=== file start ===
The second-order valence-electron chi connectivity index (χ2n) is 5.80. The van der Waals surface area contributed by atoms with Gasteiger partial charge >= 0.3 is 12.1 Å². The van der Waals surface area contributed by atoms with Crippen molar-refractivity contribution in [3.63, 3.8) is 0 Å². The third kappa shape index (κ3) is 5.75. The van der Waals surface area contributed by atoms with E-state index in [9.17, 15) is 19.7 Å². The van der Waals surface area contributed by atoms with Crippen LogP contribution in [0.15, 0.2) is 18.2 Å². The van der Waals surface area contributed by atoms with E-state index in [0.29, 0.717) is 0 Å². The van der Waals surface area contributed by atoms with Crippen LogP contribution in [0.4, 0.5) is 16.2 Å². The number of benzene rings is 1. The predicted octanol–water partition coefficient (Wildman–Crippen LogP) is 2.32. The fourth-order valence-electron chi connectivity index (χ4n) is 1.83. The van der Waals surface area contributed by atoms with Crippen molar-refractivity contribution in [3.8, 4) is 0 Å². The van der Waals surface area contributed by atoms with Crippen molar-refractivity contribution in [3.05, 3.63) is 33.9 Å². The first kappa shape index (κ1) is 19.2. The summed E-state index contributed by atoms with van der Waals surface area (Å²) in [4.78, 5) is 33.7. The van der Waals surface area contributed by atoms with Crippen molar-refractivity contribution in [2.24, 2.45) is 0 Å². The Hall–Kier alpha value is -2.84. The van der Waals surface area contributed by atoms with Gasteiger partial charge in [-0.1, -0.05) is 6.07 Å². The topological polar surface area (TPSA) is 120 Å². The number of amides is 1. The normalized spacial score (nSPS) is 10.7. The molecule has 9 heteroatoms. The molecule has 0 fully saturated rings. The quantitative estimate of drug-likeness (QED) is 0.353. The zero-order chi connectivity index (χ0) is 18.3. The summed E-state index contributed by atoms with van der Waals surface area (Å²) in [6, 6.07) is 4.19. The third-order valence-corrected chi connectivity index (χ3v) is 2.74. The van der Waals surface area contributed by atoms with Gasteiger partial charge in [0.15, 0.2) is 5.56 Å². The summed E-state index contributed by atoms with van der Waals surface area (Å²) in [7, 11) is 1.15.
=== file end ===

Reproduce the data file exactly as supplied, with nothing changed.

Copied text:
The second-order valence-electron chi connectivity index (χ2n) is 5.80. The van der Waals surface area contributed by atoms with Gasteiger partial charge >= 0.3 is 12.1 Å². The van der Waals surface area contributed by atoms with Crippen molar-refractivity contribution in [3.63, 3.8) is 0 Å². The third kappa shape index (κ3) is 5.75. The van der Waals surface area contributed by atoms with E-state index in [9.17, 15) is 19.7 Å². The van der Waals surface area contributed by atoms with Crippen LogP contribution in [0.15, 0.2) is 18.2 Å². The van der Waals surface area contributed by atoms with E-state index in [0.29, 0.717) is 0 Å². The van der Waals surface area contributed by atoms with Crippen LogP contribution in [0.4, 0.5) is 16.2 Å². The number of benzene rings is 1. The predicted octanol–water partition coefficient (Wildman–Crippen LogP) is 2.32. The fourth-order valence-electron chi connectivity index (χ4n) is 1.83. The van der Waals surface area contributed by atoms with Crippen molar-refractivity contribution in [3.8, 4) is 0 Å². The van der Waals surface area contributed by atoms with Crippen molar-refractivity contribution in [3.05, 3.63) is 33.9 Å². The first kappa shape index (κ1) is 19.2. The summed E-state index contributed by atoms with van der Waals surface area (Å²) in [4.78, 5) is 33.7. The van der Waals surface area contributed by atoms with Crippen molar-refractivity contribution in [2.24, 2.45) is 0 Å². The Hall–Kier alpha value is -2.84. The van der Waals surface area contributed by atoms with Gasteiger partial charge in [-0.1, -0.05) is 6.07 Å². The topological polar surface area (TPSA) is 120 Å². The number of amides is 1. The normalized spacial score (nSPS) is 10.7. The molecule has 9 heteroatoms. The molecule has 0 fully saturated rings. The quantitative estimate of drug-likeness (QED) is 0.353. The zero-order chi connectivity index (χ0) is 18.3. The summed E-state index contributed by atoms with van der Waals surface area (Å²) in [6, 6.07) is 4.19. The third-order valence-corrected chi connectivity index (χ3v) is 2.74. The van der Waals surface area contributed by atoms with Gasteiger partial charge in [0.15, 0.2) is 5.56 Å². The summed E-state index contributed by atoms with van der Waals surface area (Å²) in [7, 11) is 1.15.